A few months ago I noticed a very interesting social dynamic I had never quite picked up on before: the validation of coupledom.
Now I have pondered this from a female point of view before, and there’s much discussion within the manosphere about how for many women, the social validation of being married might be a big motivator for a woman to marry for the wrong reasons (and I would agree, it can be.)
As a single female, I have felt the unease people feel around singles in certain social settings where a “plus 1” is expected. I can usually find a friend to accompany me to such events, to minimize the awkwardness. But there is something about being a single person after a certain age that makes people uneasy, for single men and women alike.
But what about single men versus coupled men? Is there any social benefit of being a in relationship for men?
I think there is, based on a random observation about a single biz associate and friend I know. First of all he is an INTJ (a Meter’s Briggs Personality Type) so he is not the most social butterfly of a person, and in fact his resting face is rather stoic, almost hostile, blank. I have heard other INTJ’s refer to it as the “INTJ death stare.” I could see how people might perceive him as a brooding and perhaps dangerous character (he’s anything but, what it is, is he’s very intelligent and observant so he is always taking in and processing lots of info internally when in public, but at first glance I have seen people shy away from him, give him lots of extra room, not stand near him, even cross the street to avoid him!)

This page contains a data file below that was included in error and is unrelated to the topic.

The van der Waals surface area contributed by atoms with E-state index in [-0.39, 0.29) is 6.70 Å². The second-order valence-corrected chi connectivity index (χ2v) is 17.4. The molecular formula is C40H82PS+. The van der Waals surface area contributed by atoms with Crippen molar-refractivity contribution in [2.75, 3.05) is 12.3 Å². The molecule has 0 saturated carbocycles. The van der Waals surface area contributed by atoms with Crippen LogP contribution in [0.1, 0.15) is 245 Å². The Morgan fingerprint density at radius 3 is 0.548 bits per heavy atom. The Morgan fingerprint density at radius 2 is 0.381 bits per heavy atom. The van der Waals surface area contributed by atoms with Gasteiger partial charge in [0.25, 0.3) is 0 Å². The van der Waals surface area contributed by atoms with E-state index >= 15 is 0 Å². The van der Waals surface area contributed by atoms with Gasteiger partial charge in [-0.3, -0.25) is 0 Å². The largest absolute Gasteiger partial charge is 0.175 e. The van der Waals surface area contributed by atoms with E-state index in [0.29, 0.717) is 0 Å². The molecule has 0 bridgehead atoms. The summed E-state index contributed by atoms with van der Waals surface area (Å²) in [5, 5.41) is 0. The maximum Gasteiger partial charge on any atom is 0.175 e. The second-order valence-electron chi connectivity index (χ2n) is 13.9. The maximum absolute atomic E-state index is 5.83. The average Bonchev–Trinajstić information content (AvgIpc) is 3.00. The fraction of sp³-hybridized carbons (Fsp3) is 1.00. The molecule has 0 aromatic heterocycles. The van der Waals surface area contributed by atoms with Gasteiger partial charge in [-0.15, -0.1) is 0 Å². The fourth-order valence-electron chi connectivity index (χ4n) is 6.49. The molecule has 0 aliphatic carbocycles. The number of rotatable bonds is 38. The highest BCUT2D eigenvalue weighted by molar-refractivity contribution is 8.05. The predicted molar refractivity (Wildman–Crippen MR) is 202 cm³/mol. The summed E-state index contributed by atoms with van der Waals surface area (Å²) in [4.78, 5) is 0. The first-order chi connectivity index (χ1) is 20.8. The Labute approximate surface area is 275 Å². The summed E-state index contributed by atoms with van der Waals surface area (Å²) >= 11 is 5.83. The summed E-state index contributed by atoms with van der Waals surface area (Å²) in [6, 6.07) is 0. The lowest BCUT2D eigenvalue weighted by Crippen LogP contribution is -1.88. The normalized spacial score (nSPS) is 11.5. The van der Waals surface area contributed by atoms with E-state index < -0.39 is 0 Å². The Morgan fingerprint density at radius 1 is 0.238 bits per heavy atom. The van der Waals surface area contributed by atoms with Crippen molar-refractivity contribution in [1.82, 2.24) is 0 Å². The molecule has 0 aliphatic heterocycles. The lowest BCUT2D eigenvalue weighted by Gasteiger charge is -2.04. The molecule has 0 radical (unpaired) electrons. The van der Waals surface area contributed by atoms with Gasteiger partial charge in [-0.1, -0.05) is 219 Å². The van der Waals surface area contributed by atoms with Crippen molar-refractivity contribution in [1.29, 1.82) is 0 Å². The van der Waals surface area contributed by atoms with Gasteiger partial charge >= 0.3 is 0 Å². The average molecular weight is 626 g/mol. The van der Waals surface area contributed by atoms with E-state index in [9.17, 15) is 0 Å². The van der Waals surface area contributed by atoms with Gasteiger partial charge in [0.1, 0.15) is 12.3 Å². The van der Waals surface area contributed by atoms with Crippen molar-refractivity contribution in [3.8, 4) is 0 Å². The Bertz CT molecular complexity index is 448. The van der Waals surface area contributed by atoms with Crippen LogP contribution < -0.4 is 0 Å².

Then I noticed when we are together in a social setting people will often assume we are a couple, and him being in the company of a woman somehow “softens” his image or the perception that he is a threat. They often will address me vs. him, but people are more at ease for lack of a better way to put that.
Then I was really amazed when he and I and my two kids were out and about in public to see what a difference that made in how strangers seemed to perceive him. My girls get along well with this guy and follow him like little ducks, so it didn’t surprise me when a woman working at a supermarket spoke to him as if he was their father, and we didn’t feel the need to correct her because after all it was a natural mistake and nothing to make a big awkward scene over with someone we’d never see again. But she treated him wholly differently than I had ever observed with him before — he was seen in the light of being a “family man” and it was like that somehow undid all of the apprehension or awkwardness or whatever people feel about this same person when he is alone in public and the gal was very friendly to him.
I don’t know what to make of it from a red pill or philosophical perspective, but I do think after seeing this that there is a “social proof” benefit to men for being part of a couple or part of a family in particular that single men may not have.
Not that it is a reason to be in a relationship only for this social salve, but it made me wonder if society extends perks to the “family man” that they do not to single men?
For example, I have heard male friends say promotions at work often go to men with families. Or that men with families get extra concessions that single men do not. I have also heard that men with what other men consider good wives and good families get social rank and are favored in the job market as well (Like Liz, she and their children reflect well upon her husband as a leader, because he is leading a successful family, people notice they “have it” and Mike benefits both professionally and socially for it).
Of course the other side of this is its unfair men who are single are possibly perceived differently and don’t have the same opportunities and advantages “family men” have.
Anyway this is kind of a half-baked post, I am just toying with the idea — is there a validation of coupledom effect, or not? Share examples where you have seen it to be so or not, and let me know what you think in the comments!